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Explained: In perspective, farm distress and the demand for guaranteed MSP

At present, the government announces MSPs for 23 crops, but procurement happens only for a few among them. Also, procurement varies quite a lot across states.

Written by Udit Misra | New Delhi |
Updated: November 24, 2021 9:20:46 am
While the government does announce MSPs every year, it is not required to do so by law.

Despite the announcement by Prime Minister Narendra Modi on Friday committing to repeal the three farm laws, farmers have said their protest will continue — and have written to the PM with their six remaining demands, including, most importantly, a legal mandate for minimum support prices (MSP).

“Minimum Support Price based on the comprehensive cost of production…should be made a legal entitlement of all farmers for all agricultural produce, so that every farmer of the country can be guaranteed at least the MSP announced by the government for their entire crop,” the Samyukta Kisan Morcha (SKM) said in an open letter to Modi released on Sunday.

Guaranteed MSPs

As the name suggests, MSPs are the prices at which, on paper, the government promises to procure agricultural produce from farmers. At present, the government announces MSPs for 23 crops, but procurement happens only for a few among them. Also, procurement varies quite a lot across states.

While the government does announce MSPs every year, it is not required to do so by law. The compulsion to procure on MSP is political, not legal. But if there were to be a law backing the MSP regime, the government would lose its existing discretion in choosing not to procure.

A legal mandate for MSP would force the government to purchase all the produce that any farmer wants to sell at the declared MSP. It would also have to procure from all states, and all crops for which MSPs are announced.

Problem with this

India has had MSPs for several crops for several decades now, but that has not resolved the problem of agrarian distress. On the other hand, a guaranteed MSP can have quite a few unintended consequences that might make the attempted cure worse than the disease. A good example is from the United States, during the presidency of Jimmy Carter between 1977 and 1981.

To alleviate the economic condition of dairy farmers, Carter announced that the price of milk would go up by 6 cents per gallon every 6 months. But to maintain these prices, the Carter administration had to increase the demand for milk. It chose to do so by offering to buy as much cheese as anyone would sell to the government at a predesignated price. This was, in essence, a ‘guaranteed MSP’.

As the months and years rolled by, more and more cheese was produced and sold to the government. Dairy farmers were happy with higher milk prices, and kept increasing production far in excess of the real demand. Most of the milk went into making cheese, which was then sold to the government.

But the government did not know what to do with it. It ran out of space, and had to rent several caves to store the cheese. By 1981, Carter’s dairy support programme was costing American taxpayers $2 billion every year, while the government was stuck with mountains of unutilised cheese.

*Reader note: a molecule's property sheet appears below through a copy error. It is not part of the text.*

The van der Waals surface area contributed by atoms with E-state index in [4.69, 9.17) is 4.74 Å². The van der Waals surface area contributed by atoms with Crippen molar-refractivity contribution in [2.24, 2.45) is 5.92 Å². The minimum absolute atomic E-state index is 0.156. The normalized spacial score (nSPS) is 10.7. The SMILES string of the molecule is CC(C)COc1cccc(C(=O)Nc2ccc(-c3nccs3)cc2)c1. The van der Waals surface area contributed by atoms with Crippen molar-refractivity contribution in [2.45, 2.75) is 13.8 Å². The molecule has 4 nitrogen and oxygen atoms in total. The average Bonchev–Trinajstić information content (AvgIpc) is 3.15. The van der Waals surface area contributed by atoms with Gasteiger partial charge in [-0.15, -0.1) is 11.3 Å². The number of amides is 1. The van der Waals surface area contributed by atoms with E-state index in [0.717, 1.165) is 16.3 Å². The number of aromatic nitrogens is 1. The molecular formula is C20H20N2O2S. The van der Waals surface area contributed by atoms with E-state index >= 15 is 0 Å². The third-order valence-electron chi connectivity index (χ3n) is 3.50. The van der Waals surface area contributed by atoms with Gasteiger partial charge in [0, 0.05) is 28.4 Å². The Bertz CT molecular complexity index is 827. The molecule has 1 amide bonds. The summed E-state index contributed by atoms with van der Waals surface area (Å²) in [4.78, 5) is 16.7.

The administration of President Ronald Reagan who succeeded Carter stopped the automatic increases in prices, gave the cheese away for free, and paid dairy farmers to cut down on the production of milk.

In India, the percentage of people involved in agriculture is far higher, and they are far more economically distressed than any Western country. A legally mandated MSP regime is likely to be neither feasible nor sustainable in the long run. Already grain stocks lying with the government are more than twice its buffer requirement, and sometimes end up rotting.

Possible way forward

It seems logical that instead of bypassing the market by using MSPs, the government should make efforts to enable farmers to participate in the market. However, most Indian farmers have small and marginal landholdings, making them uneconomic. They are poor and indebted, and a large section among those who work in the fields are landless labourers.

The way forward is to ramp up investment in the agriculture sector. This means better irrigation facilities, easier access to credit, timely access to power, and ramping up warehouse capacity and extension services, including post-harvest marketing. The approach has to be to raise the farmers’ bargaining ability and choices before them.

At a fundamental level, the problem is there are just too many people involved in Indian agriculture for it to be truly remunerative. Agriculture accounts for just 17% of India’s GDP while employing 55% of its population. To a great extent, the solution to the economic distress of Indian farmers lies outside agriculture — in boosting India’s industrial and services sectors.

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These two sectors can potentially soak up the excess labour that is at present engaged in unremunerative farm activities. Rapid growth of industries and services for the next couple of decades could alleviate India’s farm distress. This, however, is not happening. Data show that manufacturing lost half its jobs between 2016 and 2019, even before the Covid-19 pandemic hit.

Post pandemic, there is a trend of more and more people re-joining agriculture.

In the short term, many economists argue that the best way to alleviate distress would be to provide direct cash transfers to the rural poor.

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